A new NY1-Marist poll released late Thursday shows City Council Speaker Christine Quinn with a nearly three-to-one lead in the Democratic primary to be New York City's next mayor, and a 46-point lead against the leading Republican candidate, former Metropolitan Transportation Authority chairman Joe Lhota.
"Right now, Quinn is in the driver's seat, but the race is still very fluid," said Lee Miringoff, director of the Marist College Institute for Public Opinion.
In the Democratic primary, Quinn garners 37 percent of the vote, a wide plurality. Bill Thompson, former city Comptroller and the party's 2009 nominee, is second with 13 percent, followed closely by Public Advocate Bill de Blasio, with 12 percent. Embattled Comptroller John Liu is fourth, with 9 percent, while former city Councilman Sal Albanese is at 2 percent. Twenty-six percent of Democratic voters are undecided.
Quinn holds a commanding 48 percent of the white Democratic vote, the poll shows, but she also claims a slim lead among African-Americans, leading Thompson, the only black candidate, 29 percent to 24 percent.
The poll shows a sharp increase for Quinn from the previous survey in early October, when Quinn led Thompson by only 8 percentage points. Quinn is seeking to become the Big Apple's first female mayor, in addition to its first gay mayor.
On the Republican side, a majority of voters are undecided, though Lhota does earn more than double the support of any other candidate with 20 percent of the vote. But 46 percent of Republicans say they have no opinion or haven't heard of Lhota, who is supported by former Mayor Rudy Giuliani.
As of now, the general election looks to be a cakewalk for Democrats. Quinn would lead Lhota, 64 percent to 18 percent, while Thompson and de Blasio also outpace Lhota by margins exceeding 40 percentage points. Democrats have not won a mayoral race since 1989, when David Dinkins beat Giuliani; Giuliani unseated Dinkins four years later.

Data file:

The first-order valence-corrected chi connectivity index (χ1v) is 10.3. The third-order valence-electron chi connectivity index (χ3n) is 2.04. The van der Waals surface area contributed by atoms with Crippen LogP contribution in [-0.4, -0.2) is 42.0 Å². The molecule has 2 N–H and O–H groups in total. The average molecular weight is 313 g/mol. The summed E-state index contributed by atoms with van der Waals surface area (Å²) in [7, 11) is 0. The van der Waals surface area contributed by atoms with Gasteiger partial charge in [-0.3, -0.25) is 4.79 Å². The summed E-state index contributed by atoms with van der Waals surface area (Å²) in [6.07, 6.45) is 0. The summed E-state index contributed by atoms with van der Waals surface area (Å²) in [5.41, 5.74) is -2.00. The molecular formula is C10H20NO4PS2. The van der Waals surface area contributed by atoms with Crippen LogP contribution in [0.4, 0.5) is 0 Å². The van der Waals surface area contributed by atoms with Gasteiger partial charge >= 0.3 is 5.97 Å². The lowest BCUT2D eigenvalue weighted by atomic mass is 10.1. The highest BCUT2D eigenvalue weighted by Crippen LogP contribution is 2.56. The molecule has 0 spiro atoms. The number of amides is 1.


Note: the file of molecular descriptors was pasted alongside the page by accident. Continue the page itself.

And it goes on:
Giuliani's imprimatur isn't necessarily an asset, the NY1-Marist poll shows. Though 38 percent of registered voters say Giuliani's endorsement would make them more likely to vote for the endorsed candidate, 46 percent say it would make them less likely.
The same applies to three-term, independent Mayor Michael Bloomberg, who is expected to support Quinn. Thirty-six percent say they would be more likely to vote for a candidate endorsed by Hizzoner, while 44 percent would be less likely. Fourteen percent say Bloomberg's endorsement would make no difference.
The poll was conducted Feb. 4-12, surveying 1,367 registered voters. The margin of error is plus-or-minus 2.7 percentage points. For the subsample of 875 Democrats, the margin of error is plus-or-minus 3.3 percentage points. For the subsample of 172 Republicans, the margin of error is plus-or-minus 7.5 percentage points.
The primary elections are currently scheduled for September, though some have attempted to have the elections moved up to June to accommodate possible runoffs. Runoffs occur in the event that no candidate reaches 40 percent of the vote, which is possible in multi-candidate fields.